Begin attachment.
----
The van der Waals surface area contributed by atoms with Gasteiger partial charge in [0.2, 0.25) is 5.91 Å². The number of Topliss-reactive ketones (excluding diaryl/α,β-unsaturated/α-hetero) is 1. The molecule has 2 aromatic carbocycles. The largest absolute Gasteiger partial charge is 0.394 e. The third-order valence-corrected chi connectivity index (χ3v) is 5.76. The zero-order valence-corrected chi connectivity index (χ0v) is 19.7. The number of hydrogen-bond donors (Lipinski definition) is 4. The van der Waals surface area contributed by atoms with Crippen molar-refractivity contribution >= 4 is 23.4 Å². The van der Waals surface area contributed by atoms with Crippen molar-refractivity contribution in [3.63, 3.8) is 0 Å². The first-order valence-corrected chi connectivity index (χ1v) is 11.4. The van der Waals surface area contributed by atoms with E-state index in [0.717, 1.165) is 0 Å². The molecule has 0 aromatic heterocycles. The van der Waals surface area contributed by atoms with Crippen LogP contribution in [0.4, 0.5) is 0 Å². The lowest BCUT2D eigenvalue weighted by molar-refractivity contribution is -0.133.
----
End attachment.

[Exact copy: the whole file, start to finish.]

The van der Waals surface area contributed by atoms with Gasteiger partial charge in [0.2, 0.25) is 5.91 Å². The number of Topliss-reactive ketones (excluding diaryl/α,β-unsaturated/α-hetero) is 1. The molecule has 2 aromatic carbocycles. The largest absolute Gasteiger partial charge is 0.394 e. The third-order valence-corrected chi connectivity index (χ3v) is 5.76. The zero-order valence-corrected chi connectivity index (χ0v) is 19.7. The number of hydrogen-bond donors (Lipinski definition) is 4. The van der Waals surface area contributed by atoms with Crippen molar-refractivity contribution >= 4 is 23.4 Å². The van der Waals surface area contributed by atoms with Crippen molar-refractivity contribution in [3.63, 3.8) is 0 Å². The first-order valence-corrected chi connectivity index (χ1v) is 11.4. The van der Waals surface area contributed by atoms with E-state index in [0.717, 1.165) is 0 Å². The molecule has 0 aromatic heterocycles. The van der Waals surface area contributed by atoms with Crippen LogP contribution in [0.4, 0.5) is 0 Å². The lowest BCUT2D eigenvalue weighted by molar-refractivity contribution is -0.133.